Since Saturday morning, social media attention has focused on the Covington Catholic School students seen mocking and harassing Native American activists in Washington, DC in several viral videos. Several of the students have been identified, their parents have spoken out and the diocese has issued a statement condemning their actions.
We believe it’s just as important — perhaps moreso — to center the other person in the video, Omaha elder Nathan Phillips.
As reported by multiple media outlets, Phillips, originally from Nebraska, is an elder of the Omaha Nation. A former Marine and Vietnam War veteran, Philips was co-founder of the Native Youth Alliance in Washington, DC. The non-profit works with and “invests in young Native American leaders to spark culturally based community change”. “Uncle Nathan,” as he was called by the group, also annually visited the National Arlington Cemetery with a peace pipe to pay tribute to his fellow Native American veterans. He is known as the “keeper of the sacred pipe,” as reported in Indian Country Today.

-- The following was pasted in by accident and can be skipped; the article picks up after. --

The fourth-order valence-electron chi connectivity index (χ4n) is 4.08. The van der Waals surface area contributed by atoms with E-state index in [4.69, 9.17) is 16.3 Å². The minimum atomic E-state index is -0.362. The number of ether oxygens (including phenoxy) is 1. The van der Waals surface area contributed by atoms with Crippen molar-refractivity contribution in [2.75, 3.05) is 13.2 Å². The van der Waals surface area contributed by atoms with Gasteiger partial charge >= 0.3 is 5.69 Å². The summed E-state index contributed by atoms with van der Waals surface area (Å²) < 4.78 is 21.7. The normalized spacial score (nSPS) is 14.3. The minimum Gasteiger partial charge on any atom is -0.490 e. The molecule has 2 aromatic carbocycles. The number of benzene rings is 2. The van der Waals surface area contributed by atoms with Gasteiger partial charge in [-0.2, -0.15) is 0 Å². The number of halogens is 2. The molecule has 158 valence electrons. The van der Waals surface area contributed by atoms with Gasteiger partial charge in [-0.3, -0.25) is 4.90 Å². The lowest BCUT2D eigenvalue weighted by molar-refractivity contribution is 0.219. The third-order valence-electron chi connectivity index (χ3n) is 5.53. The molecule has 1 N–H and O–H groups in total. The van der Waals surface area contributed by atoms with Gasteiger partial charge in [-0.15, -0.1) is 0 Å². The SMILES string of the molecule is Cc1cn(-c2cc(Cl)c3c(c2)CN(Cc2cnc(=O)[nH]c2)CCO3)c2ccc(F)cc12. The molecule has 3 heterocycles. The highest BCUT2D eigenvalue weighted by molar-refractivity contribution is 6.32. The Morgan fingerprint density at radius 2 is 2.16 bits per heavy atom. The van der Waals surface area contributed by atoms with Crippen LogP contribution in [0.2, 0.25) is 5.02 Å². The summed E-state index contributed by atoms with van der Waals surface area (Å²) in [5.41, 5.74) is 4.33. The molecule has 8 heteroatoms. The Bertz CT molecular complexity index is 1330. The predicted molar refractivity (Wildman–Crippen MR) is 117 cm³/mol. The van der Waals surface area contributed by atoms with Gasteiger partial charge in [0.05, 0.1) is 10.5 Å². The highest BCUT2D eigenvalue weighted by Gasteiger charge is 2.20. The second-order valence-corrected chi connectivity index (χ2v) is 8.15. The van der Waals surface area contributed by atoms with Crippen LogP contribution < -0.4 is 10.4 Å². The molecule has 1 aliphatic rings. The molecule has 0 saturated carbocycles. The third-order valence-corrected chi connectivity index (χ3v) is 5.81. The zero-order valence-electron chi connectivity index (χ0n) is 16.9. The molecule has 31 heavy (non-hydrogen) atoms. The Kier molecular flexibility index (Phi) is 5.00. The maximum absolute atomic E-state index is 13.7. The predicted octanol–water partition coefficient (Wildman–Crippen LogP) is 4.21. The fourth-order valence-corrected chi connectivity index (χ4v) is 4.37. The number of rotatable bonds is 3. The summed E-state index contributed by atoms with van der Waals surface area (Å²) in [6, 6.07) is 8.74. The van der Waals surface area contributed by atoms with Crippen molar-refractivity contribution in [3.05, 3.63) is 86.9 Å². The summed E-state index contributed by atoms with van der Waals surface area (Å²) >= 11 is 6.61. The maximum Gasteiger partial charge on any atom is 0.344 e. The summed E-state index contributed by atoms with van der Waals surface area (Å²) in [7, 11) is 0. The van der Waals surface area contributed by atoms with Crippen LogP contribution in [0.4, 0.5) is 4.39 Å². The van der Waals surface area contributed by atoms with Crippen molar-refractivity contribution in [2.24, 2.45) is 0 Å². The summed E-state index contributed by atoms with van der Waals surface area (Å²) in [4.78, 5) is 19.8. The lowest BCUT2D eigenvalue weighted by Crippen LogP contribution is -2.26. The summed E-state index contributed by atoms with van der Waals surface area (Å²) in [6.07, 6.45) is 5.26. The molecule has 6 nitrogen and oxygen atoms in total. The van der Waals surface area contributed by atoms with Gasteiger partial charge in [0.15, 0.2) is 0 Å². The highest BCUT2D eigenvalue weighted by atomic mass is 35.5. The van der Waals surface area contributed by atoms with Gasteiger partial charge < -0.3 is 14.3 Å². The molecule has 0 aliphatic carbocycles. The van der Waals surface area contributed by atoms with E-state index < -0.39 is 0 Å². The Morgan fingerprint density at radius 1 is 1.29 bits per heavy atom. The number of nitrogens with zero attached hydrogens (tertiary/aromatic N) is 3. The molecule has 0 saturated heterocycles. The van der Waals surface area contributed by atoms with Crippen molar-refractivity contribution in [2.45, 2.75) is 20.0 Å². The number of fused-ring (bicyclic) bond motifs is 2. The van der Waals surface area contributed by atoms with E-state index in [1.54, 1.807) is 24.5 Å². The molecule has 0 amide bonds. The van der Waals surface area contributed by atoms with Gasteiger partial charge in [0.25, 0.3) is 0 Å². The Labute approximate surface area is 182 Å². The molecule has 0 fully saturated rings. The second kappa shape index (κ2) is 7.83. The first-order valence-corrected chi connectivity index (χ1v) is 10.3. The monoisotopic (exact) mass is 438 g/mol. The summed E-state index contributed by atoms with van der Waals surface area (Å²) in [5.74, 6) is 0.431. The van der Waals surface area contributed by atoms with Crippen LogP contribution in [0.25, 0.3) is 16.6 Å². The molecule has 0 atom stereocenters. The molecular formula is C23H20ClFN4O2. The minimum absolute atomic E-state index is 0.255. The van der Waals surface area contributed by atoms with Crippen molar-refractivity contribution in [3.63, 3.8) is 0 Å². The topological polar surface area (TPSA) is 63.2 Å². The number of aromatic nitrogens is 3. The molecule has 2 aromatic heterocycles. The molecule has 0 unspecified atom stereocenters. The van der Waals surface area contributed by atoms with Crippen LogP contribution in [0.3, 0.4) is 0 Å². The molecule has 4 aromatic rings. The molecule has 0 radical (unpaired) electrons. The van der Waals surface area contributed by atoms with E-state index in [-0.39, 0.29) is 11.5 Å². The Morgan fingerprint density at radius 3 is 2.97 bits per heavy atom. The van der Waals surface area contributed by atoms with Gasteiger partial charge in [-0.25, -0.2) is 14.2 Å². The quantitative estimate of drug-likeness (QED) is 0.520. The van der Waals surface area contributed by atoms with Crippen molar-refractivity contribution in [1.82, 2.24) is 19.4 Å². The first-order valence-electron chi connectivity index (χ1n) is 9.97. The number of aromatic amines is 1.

Phillips was a water protector, participating in the Standing Rock protests that took place in North Dakota in 2016 and 2017, staying at the camp from November 2016 until it closed. To commemorate the camp and the first anniversary of its eviction, Phillips led and helped organized a four-day prayer walk in February of 2018 with 50 others. The group walked not only to their camp site, but to Backwater Bridge where violent clashes between water protectors and law enforcement took place.
Philips has also starred in a music video and the subject of a documentary. In 2012, Mr. Phillips, playing himself, was featured in the Skrillex and Damian Marley video “Make it Bun Dem.” He and his departed wife Shoshana were also the focus of the award-winning 2013 documentary film Between Earth and Sky, which captured their return to Omaha after her diagnosis of bone-marrow cancer. She died in 2014.